Top 3 Tips For Painting Armies Faster!

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You know what’s better than cranking out a brand new fully painting army and rolling up to the club to play it? Doing it in half the time.

That’s where tag team painting come in! I talked about group painting and collective paint nights in an article awhile back called Group Therapy for Miniature Painting. Two parts of this article sparked a lot of questions, so today I’ll answer one of them ( you’ll have to wait for next week to read the other).

Some years back, in 5th edition, me and my then roomie Stephane would spend one night hobbying. The whole living room was turned into a hobby studio and we would build and paint a whole army. In two or three sessions like this, whatever army we would want would be fully painted. We were degenerates back then, and over the course of autumn we probably had 6 whole armies.

So here’s how to do this part at home:20048669_1212993602137937_395608737_o

1- Find another like-minded degenerate

The premise of this is having a buddy to keep you accountable, focused and motivated on the task at hand: building armies like savages.

You don’t have to be roommates, but living close enough or having a decent meet-up place is required. This is either really easy or really hard, depending on your scene.  Whatever you do, don’t get a Kevin.

Like-minded how:

  1. On board with the plan:  Build armies and don’t stop until you drop
  2. Owns or can purchase armies at the same rate as you
  3. Is not completely useless with an X-acto or a brush
  4. Shares your beverage preferences.  Noticed I didn’t say Miller Lite / beer.  If y’all want to fine wine and hobby, who am I to judge.
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2- Plan

We are big in planning in here. But because this is a two-hobbyist job, both of you degenerates need to be on the same page.

The first thing is expectations. Set up realistic goals and means of achieving those goals. If you’re plan is to win big painting competitions and your buddy is more the drybrush and dip type, it’s not going to work. Work and manage expectation to avoid eventual letdown.

The second thing is workload. The keyword for this is evensies. Split things right down the middle as much as possible.  One week my army, one week yours and alternate this way.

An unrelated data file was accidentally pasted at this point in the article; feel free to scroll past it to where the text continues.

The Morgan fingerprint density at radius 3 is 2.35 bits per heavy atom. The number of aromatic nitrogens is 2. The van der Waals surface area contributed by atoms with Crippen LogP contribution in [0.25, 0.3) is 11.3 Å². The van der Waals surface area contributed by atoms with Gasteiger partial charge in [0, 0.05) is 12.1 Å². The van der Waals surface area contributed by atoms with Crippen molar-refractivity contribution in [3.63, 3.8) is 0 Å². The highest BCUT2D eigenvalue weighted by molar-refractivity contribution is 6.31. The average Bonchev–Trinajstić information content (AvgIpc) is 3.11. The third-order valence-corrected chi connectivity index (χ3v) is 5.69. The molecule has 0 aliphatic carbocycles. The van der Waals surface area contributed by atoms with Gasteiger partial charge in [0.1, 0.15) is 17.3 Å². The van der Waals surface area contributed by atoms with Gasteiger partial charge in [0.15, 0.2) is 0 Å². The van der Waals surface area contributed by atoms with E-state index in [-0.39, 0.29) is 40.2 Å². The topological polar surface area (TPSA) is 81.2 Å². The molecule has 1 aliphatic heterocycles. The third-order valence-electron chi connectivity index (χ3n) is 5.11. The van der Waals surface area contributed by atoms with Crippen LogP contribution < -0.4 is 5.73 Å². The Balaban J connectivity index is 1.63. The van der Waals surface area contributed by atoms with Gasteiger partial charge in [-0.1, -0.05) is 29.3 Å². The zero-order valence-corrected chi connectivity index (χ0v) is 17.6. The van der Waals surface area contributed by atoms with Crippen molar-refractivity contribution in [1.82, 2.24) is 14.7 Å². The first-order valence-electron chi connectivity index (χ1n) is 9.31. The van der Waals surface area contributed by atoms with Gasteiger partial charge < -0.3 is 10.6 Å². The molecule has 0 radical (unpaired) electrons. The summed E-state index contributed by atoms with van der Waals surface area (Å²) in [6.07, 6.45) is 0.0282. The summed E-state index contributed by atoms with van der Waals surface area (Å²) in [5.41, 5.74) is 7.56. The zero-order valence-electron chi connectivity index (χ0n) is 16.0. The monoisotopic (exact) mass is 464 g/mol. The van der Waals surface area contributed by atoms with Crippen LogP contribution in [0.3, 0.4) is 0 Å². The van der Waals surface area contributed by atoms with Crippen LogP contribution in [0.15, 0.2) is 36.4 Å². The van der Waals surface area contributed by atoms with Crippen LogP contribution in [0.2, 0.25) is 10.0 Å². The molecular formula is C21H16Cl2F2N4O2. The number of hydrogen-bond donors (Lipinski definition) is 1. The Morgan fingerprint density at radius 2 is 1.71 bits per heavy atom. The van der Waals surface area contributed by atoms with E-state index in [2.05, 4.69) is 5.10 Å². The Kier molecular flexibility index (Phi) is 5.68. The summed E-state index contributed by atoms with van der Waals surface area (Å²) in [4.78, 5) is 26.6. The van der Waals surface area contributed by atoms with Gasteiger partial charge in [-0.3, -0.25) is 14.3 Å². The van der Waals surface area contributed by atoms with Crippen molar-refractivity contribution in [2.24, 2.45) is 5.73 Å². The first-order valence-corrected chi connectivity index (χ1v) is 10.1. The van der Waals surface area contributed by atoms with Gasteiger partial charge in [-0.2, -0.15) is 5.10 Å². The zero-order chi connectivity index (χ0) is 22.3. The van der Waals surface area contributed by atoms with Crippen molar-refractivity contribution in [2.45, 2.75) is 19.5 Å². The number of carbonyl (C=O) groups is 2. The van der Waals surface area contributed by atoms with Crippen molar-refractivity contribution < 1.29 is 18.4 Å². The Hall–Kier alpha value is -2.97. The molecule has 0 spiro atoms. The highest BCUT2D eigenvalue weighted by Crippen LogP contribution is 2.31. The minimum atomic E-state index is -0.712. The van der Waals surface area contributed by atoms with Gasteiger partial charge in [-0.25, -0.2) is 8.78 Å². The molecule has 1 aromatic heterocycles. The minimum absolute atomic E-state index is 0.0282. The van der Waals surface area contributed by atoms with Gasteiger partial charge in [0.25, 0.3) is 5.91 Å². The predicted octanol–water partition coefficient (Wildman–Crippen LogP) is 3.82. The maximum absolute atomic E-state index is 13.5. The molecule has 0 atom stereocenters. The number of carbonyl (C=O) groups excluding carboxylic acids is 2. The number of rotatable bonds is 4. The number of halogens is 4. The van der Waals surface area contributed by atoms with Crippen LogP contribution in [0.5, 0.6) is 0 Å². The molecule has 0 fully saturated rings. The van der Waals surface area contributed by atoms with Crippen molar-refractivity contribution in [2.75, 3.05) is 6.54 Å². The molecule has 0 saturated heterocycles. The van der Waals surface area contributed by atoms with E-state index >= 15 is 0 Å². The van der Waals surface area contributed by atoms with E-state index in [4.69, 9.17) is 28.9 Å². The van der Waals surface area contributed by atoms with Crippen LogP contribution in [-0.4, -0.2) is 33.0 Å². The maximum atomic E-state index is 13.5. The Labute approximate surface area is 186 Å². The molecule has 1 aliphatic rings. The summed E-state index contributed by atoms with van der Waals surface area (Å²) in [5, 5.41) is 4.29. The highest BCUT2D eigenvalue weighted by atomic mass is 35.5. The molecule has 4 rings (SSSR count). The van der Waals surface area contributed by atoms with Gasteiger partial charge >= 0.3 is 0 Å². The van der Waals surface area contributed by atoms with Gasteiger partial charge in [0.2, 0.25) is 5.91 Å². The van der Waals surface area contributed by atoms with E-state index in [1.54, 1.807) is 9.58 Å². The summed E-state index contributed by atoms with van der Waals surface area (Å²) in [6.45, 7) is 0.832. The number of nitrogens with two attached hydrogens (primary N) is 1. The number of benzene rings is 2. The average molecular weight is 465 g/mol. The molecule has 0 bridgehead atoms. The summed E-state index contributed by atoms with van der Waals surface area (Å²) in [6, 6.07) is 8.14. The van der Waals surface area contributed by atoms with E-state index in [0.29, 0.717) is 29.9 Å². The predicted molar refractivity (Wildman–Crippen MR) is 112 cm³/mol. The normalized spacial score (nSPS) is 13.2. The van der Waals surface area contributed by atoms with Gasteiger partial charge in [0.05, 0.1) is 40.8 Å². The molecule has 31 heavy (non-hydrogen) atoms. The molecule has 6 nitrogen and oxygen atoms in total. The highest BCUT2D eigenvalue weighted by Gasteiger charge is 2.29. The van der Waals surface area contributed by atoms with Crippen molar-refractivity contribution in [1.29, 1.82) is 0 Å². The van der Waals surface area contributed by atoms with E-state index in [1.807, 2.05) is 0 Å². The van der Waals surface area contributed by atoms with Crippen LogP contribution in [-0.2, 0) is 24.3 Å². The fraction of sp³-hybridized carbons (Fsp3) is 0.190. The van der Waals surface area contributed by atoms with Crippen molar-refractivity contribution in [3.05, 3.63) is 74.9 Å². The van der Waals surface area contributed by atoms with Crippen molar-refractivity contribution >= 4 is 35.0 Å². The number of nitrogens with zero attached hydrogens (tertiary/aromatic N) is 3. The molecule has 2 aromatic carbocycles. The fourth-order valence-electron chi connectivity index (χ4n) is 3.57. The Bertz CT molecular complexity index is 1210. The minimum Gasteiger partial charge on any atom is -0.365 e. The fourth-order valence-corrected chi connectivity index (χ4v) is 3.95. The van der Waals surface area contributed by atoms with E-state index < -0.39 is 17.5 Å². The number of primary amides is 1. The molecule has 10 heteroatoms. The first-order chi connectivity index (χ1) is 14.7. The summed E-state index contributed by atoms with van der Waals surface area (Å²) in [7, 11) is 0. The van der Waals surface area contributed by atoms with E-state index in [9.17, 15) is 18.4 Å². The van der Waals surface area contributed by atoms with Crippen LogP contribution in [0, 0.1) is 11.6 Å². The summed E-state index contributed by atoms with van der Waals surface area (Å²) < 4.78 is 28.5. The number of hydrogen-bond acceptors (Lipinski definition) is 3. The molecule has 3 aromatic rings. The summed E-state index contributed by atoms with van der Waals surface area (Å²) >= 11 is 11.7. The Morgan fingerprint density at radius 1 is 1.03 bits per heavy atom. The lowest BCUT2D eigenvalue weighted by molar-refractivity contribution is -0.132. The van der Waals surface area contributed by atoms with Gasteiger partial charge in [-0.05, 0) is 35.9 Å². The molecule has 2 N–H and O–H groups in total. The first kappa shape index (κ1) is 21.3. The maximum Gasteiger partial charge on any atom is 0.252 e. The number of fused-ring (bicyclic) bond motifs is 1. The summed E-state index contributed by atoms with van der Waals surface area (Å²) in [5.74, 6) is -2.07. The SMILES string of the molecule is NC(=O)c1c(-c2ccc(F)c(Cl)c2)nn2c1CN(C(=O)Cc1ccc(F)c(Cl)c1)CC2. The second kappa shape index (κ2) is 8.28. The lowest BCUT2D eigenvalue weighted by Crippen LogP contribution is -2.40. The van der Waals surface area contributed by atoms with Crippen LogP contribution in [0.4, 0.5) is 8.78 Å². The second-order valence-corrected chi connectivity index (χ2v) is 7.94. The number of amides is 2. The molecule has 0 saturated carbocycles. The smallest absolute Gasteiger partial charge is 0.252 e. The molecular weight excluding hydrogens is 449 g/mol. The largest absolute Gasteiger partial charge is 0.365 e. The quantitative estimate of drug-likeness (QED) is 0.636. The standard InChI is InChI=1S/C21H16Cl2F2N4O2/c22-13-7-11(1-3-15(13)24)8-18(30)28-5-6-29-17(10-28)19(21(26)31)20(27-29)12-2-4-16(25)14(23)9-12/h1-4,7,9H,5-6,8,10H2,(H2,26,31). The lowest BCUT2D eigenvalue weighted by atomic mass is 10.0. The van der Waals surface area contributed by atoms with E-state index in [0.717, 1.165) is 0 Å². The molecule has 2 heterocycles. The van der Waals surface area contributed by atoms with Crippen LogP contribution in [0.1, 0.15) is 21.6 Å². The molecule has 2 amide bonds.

The same goes if you plan to sell the army after. Buy all the models, split the cost right down the middle. Sell the models, split the profits right down the middle.

This serves 2 purposes:

  • Nobody feels cheated out of time and/or money
  • This is not rocket science, it’s model painting.  Keep it as simple as possible.
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3- Consistency

Every week means every week. It’s like date night with your loved one, you don’t postpone, you don’t plan stuff that day and you don’t cancel by text or by email. Commit do doing this and expect your tag team to commit as well. If you don’t show up  when it’s not your stuff that you’re working on, how do you expect to get work done comes your turn.

Show up. Win big.

As always, until next time,

 

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About Hellfire Painting

Max Dubois is a hobby enthusiast from Quebec that runs most things named Hellfire Painting. Max produces a lot of hobby ressources that you can find on his own blog as well as well as on Spikey Bits.

He is always ready to talk shop with other enthusiasts, whether it’s about, painting, playing or drinking, no matter your skill level in either those activities.

You can also find some of his work on amazon kindle, where he sells hobby e-books for a dollar!

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